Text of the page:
Are feminists helping women achieve political office?
Consider three realities: first, women are severely underrepresented in United States politics. Men currently hold 80 percent of seats in the Senate, 80.7 percent of seats in the House of Representatives, 76 percent of state legislative seats, and 81 mayoral seats of the 100 largest US cities.[i] And from 1998 and 2014, the US fell from 59th to 98th in the world in terms of percentage of women in national legislature.[ii]
Second, feminists want more women in US politics, and devote sizeable amounts of time and money to this goal. [iii]
Third, people in the United States generally do not like feminists. If asked to say the first thing that comes to mind upon hearing the word “feminist,” more than half of Americans would respond with some combination of the following: bossy, man-hating, sex-hating, feminazi, unhygienic, ugly, uptight, angry, harsh, strident, demanding, dogmatic, bra-burning crazy, lesbian, radical, unjustifiably derogatory toward men, and disrespectful of mothers and housewives.[iv] One television evangelist described feminism as “a socialist, anti-family political movement that encourages women to leave their husbands, kill their children, practice witchcraft, [and] destroy capitalism.”[v]
Synthesizing these three realities leads to the following question: if people generally dislike feminists, is it possible that feminist efforts to put more women in politics are actually hurting women’s chances of achieving office in the United States? Put differently, is the general opinion of feminism so negative that feminists are, through their efforts, actually losing more supporters of greater numbers of women in politics than they are gaining?
Until recently, only one well-documented study had tested for such a “backlash.” In it, college students were asked to interview job candidates and provide evaluations. The researchers found that students evaluated candidates less favorably who self-identified as feminists, even when those candidates did not behave in stereotypically feminist ways. In other words, self-identified feminist candidates were evaluated less favorably than non-self-identified feminist candidates with nearly identical behaviors, backgrounds, and qualifications.[vi]
Since this study was, as already mentioned, the only one of its kind, I decided to run an experiment of my own. I administered two different surveys through Amazon Turk, one testing for an individual-level backlash, and the other testing for a macro, societal-level backlash. In the first, participants were randomly assigned to read the campaign platform of one of three female political candidates, identical but for the second candidate’s support for “initiatives that benefit women,” and the third candidate’s support for “feminist initiatives that benefit women” (italics added). They then indicated how likely they were to vote for the candidate. In the second survey, participants were provided statistics on the underrepresentation of women in US politics. Some participants then read an argument for greater numbers of women in politics from a non-explicitly feminist source, while others read the same argument coming from an explicitly feminist source. Afterward, they indicated their supportiveness for seeing greater numbers of women in US politics.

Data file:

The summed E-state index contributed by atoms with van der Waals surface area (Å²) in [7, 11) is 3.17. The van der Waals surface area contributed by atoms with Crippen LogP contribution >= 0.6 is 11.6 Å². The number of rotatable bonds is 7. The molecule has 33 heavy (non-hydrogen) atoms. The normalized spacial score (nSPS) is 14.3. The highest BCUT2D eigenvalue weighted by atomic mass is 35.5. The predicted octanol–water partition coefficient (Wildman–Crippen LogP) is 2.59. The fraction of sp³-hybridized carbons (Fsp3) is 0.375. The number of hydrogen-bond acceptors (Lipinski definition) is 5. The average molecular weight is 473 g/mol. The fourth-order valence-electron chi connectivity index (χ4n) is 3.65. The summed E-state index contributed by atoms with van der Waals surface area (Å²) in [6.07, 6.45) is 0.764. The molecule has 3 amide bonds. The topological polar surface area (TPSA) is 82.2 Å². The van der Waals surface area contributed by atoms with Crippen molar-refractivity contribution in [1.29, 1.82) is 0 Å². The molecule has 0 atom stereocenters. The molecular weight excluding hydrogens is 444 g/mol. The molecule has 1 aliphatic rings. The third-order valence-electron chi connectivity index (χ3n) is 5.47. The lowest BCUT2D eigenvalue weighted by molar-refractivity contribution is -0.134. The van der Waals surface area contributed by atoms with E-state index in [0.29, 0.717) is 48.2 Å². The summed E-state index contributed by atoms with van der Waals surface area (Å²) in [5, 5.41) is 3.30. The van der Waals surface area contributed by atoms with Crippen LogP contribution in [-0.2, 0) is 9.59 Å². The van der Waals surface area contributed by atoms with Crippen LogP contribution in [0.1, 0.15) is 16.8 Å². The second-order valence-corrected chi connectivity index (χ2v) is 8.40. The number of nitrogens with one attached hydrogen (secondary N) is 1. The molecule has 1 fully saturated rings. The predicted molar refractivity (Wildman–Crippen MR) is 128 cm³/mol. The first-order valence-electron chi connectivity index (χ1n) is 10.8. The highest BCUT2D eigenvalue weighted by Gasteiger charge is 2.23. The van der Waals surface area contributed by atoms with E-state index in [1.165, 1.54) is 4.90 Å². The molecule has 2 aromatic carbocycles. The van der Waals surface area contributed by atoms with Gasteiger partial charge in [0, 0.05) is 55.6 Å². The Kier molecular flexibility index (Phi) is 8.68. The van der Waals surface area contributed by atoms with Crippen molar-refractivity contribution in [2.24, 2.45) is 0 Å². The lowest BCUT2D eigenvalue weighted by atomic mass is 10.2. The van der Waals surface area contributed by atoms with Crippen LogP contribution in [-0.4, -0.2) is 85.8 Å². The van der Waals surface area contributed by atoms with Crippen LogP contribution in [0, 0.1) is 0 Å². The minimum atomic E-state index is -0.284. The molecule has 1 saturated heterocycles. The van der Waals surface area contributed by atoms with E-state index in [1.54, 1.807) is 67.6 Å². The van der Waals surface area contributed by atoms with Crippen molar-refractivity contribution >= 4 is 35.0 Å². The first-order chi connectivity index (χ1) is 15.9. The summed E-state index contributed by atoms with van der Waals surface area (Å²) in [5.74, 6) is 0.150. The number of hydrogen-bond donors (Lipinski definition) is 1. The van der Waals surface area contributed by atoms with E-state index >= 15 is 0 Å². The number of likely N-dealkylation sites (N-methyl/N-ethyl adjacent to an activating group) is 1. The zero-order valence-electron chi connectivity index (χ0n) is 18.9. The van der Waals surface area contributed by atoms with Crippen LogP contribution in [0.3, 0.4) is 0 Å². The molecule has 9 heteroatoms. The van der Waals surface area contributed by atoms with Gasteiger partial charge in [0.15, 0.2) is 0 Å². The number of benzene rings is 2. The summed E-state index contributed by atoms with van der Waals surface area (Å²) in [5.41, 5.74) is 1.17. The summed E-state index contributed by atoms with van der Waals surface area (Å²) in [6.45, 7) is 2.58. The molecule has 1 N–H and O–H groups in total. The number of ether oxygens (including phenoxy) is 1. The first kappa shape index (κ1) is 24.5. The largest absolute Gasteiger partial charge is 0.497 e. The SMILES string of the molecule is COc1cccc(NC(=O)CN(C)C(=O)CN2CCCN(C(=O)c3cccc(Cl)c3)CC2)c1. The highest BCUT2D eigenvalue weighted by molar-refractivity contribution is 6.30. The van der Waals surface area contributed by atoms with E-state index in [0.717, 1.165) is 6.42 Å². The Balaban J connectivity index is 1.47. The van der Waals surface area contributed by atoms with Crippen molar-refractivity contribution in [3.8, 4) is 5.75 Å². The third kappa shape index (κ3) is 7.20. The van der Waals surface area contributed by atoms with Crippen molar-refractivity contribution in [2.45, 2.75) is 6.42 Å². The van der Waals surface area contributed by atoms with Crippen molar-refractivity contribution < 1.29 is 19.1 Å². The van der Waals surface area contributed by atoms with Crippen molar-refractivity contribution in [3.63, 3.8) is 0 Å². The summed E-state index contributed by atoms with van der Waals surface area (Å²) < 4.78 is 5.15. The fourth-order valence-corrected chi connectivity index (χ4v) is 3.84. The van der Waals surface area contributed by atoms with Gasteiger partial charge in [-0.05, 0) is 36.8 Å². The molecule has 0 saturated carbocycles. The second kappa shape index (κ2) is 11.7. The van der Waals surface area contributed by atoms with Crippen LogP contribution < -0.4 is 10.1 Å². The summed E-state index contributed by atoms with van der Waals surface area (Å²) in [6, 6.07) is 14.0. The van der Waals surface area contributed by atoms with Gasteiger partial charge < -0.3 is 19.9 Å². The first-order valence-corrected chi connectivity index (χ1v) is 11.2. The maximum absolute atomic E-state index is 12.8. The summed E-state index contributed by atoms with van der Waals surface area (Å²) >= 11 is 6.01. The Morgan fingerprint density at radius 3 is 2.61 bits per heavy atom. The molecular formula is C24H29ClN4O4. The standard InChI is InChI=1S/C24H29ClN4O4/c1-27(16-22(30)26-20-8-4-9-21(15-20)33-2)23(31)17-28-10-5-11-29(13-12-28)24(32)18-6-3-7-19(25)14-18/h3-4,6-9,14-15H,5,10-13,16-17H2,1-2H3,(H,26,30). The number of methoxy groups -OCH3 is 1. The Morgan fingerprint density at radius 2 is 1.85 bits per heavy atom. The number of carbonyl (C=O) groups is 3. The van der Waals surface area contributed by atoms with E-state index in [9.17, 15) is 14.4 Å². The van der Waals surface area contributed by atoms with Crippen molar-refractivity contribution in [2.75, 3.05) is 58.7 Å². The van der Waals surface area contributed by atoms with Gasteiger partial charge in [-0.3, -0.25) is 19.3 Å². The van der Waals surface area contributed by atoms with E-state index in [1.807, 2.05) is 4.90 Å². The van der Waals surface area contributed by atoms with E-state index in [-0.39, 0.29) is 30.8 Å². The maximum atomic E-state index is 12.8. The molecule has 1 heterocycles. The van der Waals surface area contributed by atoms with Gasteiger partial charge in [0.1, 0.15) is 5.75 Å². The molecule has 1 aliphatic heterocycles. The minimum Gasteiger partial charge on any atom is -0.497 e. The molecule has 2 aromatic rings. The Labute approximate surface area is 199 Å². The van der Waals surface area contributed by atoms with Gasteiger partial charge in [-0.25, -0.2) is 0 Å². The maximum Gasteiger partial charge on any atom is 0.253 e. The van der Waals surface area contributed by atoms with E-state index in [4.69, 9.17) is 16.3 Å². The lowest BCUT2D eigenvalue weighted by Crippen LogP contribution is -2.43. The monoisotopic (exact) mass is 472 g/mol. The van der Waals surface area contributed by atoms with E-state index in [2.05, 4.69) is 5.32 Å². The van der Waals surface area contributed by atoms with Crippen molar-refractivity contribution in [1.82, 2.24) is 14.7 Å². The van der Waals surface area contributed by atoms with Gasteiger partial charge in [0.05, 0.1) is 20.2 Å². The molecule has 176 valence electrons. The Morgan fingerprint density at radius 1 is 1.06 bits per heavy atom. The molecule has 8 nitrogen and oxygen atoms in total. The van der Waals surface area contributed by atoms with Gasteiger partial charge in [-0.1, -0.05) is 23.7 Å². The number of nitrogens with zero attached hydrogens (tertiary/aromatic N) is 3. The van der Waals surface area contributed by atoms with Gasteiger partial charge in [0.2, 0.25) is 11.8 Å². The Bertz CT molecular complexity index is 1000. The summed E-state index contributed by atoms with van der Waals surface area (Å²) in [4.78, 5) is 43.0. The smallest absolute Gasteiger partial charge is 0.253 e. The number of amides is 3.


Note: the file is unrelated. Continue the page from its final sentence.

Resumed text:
The results are, unfortunately, plagued by statistical insignificance and inconclusiveness. In simpler terms, they do not tell us much—and I therefore do not find evidence of a backlash against feminism on either a candidate-to-candidate basis, or at the societal level. Furthermore, the statistical insignificance also prevents us from assuming that there is not a backlash against feminism in the United States; the results are simply inconclusive in this regard.
That said, despite not finding evidence of a backlash against feminism, analyzing subgroups of my participants did yield other significant findings. Women who read the feminist platform were 16.83 percent less likely to vote for their candidate than were members of the control group (non-explicitly feminist candidate, no mention of “initiatives that benefit women), which suggests that women are less likely to vote for female candidates explicitly associated with feminism (and the related policies that benefit women) than female candidates not explicitly associated with feminism. In the societal-level survey, Republicans who read the argument from a feminist source were 20.83 percent less supportive of greater numbers of women in politics than Republicans who read the argument from a non-explicitly feminist source. This suggests that among Republicans, arguments for greater numbers of women in politics are less effective when they come from explicitly feminist groups.
To be clear, neither of these two significant findings shows that feminist efforts are actually hurting women’s chances of entering politics. With regard to the second finding, for example, it could still be the case that feminist arguments are, in fact, increasing national support for greater numbers of women in politics, just less so than if the same arguments came from non-feminist groups.
What, then, are the implications of these findings for feminists? First and foremost, feminists should not throw in the towel on trying to put more women in office any time soon—there is simply no evidence, at this point, that their efforts are harming women’s chances. However, my study does suggest that feminists would be more effective if they improved their image, particularly among women and Republicans. While this may be obvious, it is nonetheless worth thinking about; feminists should know that the stereotypes surrounding them not only affect the way people think about feminism, but also how they respond to feminist efforts.